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New bills would limit campaign donations

Municipal politicians in Alberta would have to open up the books on their political campaigns under a new private member’s bill poised to pass in the legislature.

Municipal politicians in Alberta would have to open up the books on their political campaigns under a new private member’s bill poised to pass in the legislature.

Bill 203, an amendment to the Local Authorities Election Act, would make disclosure mandatory for any donations of $100 or more. It would also cap donations at $5,000 for any person or business.

Jeff Johnson, MLA for Athabasca-Redwater, authored the bill and said he felt municipal elections needed more regulations.

“It was obvious that we had a big gap in our legislation across the province and this was a good opportunity to fill it,” he said. “We have really tight and strong rules for provincial campaigns and federal campaigns, and we have no rules at all for municipal campaigns.”

St. Albert already has a campaign disclosure bylaw, but it would have to be tweaked to fall in line with the new bill.

Currently all donations of $200 or more have to be disclosed and there is no contribution limit.

Mayor Nolan Crouse said he stands behind anything that will make elections more open.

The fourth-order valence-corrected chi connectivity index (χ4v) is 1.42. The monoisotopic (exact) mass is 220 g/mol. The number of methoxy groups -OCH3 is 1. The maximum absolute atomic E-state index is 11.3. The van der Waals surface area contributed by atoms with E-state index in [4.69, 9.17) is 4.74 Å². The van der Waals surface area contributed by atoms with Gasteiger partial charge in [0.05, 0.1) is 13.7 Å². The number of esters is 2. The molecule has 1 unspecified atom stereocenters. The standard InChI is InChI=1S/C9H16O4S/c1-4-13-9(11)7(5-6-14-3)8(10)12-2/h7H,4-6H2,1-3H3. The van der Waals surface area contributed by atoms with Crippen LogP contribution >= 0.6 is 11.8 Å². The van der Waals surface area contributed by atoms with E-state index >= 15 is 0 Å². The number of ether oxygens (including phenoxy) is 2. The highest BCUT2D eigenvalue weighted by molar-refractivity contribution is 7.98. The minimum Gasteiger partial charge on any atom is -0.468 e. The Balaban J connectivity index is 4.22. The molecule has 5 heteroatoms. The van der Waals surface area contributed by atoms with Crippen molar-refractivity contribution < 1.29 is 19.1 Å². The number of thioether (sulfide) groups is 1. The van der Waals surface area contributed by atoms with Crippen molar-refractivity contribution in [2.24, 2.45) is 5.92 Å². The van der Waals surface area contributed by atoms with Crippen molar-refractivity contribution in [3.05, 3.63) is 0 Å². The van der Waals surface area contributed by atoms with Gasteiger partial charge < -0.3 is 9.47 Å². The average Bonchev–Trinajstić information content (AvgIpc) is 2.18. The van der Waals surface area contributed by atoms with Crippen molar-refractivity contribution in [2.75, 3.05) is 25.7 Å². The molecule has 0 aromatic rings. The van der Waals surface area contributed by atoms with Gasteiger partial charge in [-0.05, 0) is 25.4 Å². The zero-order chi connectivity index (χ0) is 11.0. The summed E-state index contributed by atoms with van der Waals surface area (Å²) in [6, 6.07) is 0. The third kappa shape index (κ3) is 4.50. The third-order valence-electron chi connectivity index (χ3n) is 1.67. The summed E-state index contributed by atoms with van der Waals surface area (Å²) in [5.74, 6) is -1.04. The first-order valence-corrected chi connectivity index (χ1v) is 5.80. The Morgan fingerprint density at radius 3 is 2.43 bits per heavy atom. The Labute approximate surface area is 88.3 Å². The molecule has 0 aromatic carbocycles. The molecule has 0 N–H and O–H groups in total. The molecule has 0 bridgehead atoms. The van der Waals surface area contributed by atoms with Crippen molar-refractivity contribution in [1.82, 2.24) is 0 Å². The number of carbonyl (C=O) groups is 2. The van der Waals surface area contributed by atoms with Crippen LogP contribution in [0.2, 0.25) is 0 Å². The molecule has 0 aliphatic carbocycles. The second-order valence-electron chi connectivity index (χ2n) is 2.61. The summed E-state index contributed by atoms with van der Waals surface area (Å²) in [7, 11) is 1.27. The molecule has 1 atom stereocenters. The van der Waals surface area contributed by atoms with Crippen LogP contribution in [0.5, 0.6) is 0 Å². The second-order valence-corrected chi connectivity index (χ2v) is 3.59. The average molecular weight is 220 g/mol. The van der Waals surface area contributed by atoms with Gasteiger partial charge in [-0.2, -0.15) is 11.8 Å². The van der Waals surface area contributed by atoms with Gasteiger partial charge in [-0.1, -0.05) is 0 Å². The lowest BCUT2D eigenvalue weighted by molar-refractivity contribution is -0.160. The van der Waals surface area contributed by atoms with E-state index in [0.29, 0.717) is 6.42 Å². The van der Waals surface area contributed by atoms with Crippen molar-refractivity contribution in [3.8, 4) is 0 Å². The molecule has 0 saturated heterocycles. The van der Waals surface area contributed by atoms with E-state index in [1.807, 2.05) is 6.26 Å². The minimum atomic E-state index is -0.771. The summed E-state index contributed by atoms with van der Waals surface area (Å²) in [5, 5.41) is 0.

“Whatever we can do to level the playing the field and be more transparent is something I can support.”

Crouse spent $45,857 on his last campaign in 2007, at the time the most spent by any mayoral challenger ever.

Only a few of Crouse’s donations were over the $5,000 limit and those came mostly from his own pockets or his family.

He said the limit would require him to do things a little differently and look for more donations, but he is not concerned with the change.

“It allows those people who might have limited resources to get involved in the process and I don’t have a problem with that.”

Morinville Mayor Lloyd Bertschi said the proposed bill lines up with the town’s existing bylaw.

The town doesn’t have a maximum contribution limit, but Bertschi said he doubts it would have a big impact on campaigns in that community.

“The most I have ever spent is about $4,000 to $5,000,” he said. “If I got $5,000 from one benefactor, that would by far cover off all my expenses. In fact I am always my own largest contributor by far.”

Sturgeon County is the only local municipality without a disclosure bylaw. Candidates there don’t have to disclose their spending or donations.

Johnson said he believes councillors will welcome the new rules because it will take away the potential for rumours and innuendos.

“It is going to eliminate any perception that the public may have about people being exposed to undue influence.”

When the rules came in for provincial and federal campaigns, he said candidates were able to dismiss such allegations simply by showing the numbers.

“It got rid of some of the allegations and insulations because more information was made available to the public.”

Johnson said he doesn’t expect there will be a decline in donations and spending because most donations come in small amounts well under the $5,000 limit.

“I think the only folks who won’t be contributing are the people who don’t want their names out or people over that cap and I suspect that is a really small majority.”

The bill has passed first and second reading and is out of committee waiting for third reading.

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